Theodore reached these heights after being selected in the third round of the 2010 WHL Bantam Draft. In fact, he was the third defenseman Seattle selected in that draft (after Jared Hauf and Taylor Green)and their fourth pick overall. And Theo may never have been a Thunderbird if not for something that happened a year before Seattle selected him. When training camp rolled around prior to the 2009-10 season, T-birds center Jeremy Boyer opted not to report for his 19-year old season, instead staying home back in Saskatchewan and requesting a trade. Seattle GM Russ Farwell eventually honored his request and shipped Boyer to the Saskatoon Blades in exchange for prospect Stefan Burzan and a third round draft pick. While Burzan never made it out of training camp and onto the Seattle roster, the T-birds used that third rounder in the spring of 2010, the 64th pick overall, to draft Theodore.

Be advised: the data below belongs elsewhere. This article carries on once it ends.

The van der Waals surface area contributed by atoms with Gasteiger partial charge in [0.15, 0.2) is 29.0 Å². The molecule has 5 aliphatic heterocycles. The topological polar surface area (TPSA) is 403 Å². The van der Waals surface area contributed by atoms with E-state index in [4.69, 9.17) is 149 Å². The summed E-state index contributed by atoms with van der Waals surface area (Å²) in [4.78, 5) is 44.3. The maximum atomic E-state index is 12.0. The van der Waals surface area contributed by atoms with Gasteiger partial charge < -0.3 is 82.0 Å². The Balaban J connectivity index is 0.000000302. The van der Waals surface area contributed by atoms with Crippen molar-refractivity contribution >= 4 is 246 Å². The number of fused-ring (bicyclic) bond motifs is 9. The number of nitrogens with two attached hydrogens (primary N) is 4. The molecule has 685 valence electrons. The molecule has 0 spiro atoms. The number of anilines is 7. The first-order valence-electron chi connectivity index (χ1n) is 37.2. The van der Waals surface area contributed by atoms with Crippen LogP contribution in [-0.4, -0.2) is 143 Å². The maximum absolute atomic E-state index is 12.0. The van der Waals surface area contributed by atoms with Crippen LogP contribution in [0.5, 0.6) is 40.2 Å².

Earlier in that round with the 48th pick, Seattle had chosen James Neil, a right winger out of Surrey. So, we'll never know if the T-birds would have been able to draft Theodore had Boyer never requested a trade and instead reported to camp. The T-birds didn't have a 4th round pick that year meaning their next selection was in the 5th round, #92 overall and Theodore would have probably been long gone by then. I guess we owe Jeremy Boyer a big "thank you!"

This all segues nicely into what happened Thursday, the 2015 WHL Bantam Draft in which Seattle made nine selections. It started in round one when, with the 15th overall pick, Seattle chose Elijah Brown a playmaking center out of Edmonton. Brown is described as "having speed that creates opportunities all over the ice". In round two the T-birds grabbed Carl Stankowksi, a goalie from Calgary. It's the highest Seattle has drafted a netminder since choosing Calvin Pickard in the second round back in 2007. Want a little more intrigue? Pickard was the 38th player selected that spring, Stankowski was the 37th player chosen Thursday.

And this pick makes sense as well. Seattle has a couple of goalies they're very high on, 18 year old Logan Flodell and 17 year old Ryan Gilchrist, to tend goal for the next few years. When those two are ready to move on, Stankowski should be ready to take over between the pipes.